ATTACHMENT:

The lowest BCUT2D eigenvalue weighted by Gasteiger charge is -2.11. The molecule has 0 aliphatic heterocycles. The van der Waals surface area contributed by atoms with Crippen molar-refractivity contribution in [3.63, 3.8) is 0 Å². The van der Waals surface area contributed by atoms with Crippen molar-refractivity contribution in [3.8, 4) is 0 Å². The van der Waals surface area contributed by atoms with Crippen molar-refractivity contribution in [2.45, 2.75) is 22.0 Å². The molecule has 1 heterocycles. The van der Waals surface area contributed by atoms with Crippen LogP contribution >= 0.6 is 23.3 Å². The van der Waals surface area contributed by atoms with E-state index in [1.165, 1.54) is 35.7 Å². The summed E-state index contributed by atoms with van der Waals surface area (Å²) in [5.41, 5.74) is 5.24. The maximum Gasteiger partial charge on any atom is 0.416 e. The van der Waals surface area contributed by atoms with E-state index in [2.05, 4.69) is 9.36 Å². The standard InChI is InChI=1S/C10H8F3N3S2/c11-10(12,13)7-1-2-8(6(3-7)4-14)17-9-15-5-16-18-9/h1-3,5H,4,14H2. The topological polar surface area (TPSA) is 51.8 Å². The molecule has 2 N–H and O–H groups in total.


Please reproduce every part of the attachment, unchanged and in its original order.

The lowest BCUT2D eigenvalue weighted by Gasteiger charge is -2.11. The molecule has 0 aliphatic heterocycles. The van der Waals surface area contributed by atoms with Crippen molar-refractivity contribution in [3.63, 3.8) is 0 Å². The van der Waals surface area contributed by atoms with Crippen molar-refractivity contribution in [3.8, 4) is 0 Å². The van der Waals surface area contributed by atoms with Crippen molar-refractivity contribution in [2.45, 2.75) is 22.0 Å². The molecule has 1 heterocycles. The van der Waals surface area contributed by atoms with Crippen LogP contribution >= 0.6 is 23.3 Å². The van der Waals surface area contributed by atoms with E-state index in [1.165, 1.54) is 35.7 Å². The summed E-state index contributed by atoms with van der Waals surface area (Å²) in [5.41, 5.74) is 5.24. The maximum Gasteiger partial charge on any atom is 0.416 e. The van der Waals surface area contributed by atoms with E-state index in [2.05, 4.69) is 9.36 Å². The standard InChI is InChI=1S/C10H8F3N3S2/c11-10(12,13)7-1-2-8(6(3-7)4-14)17-9-15-5-16-18-9/h1-3,5H,4,14H2. The topological polar surface area (TPSA) is 51.8 Å². The molecule has 2 N–H and O–H groups in total.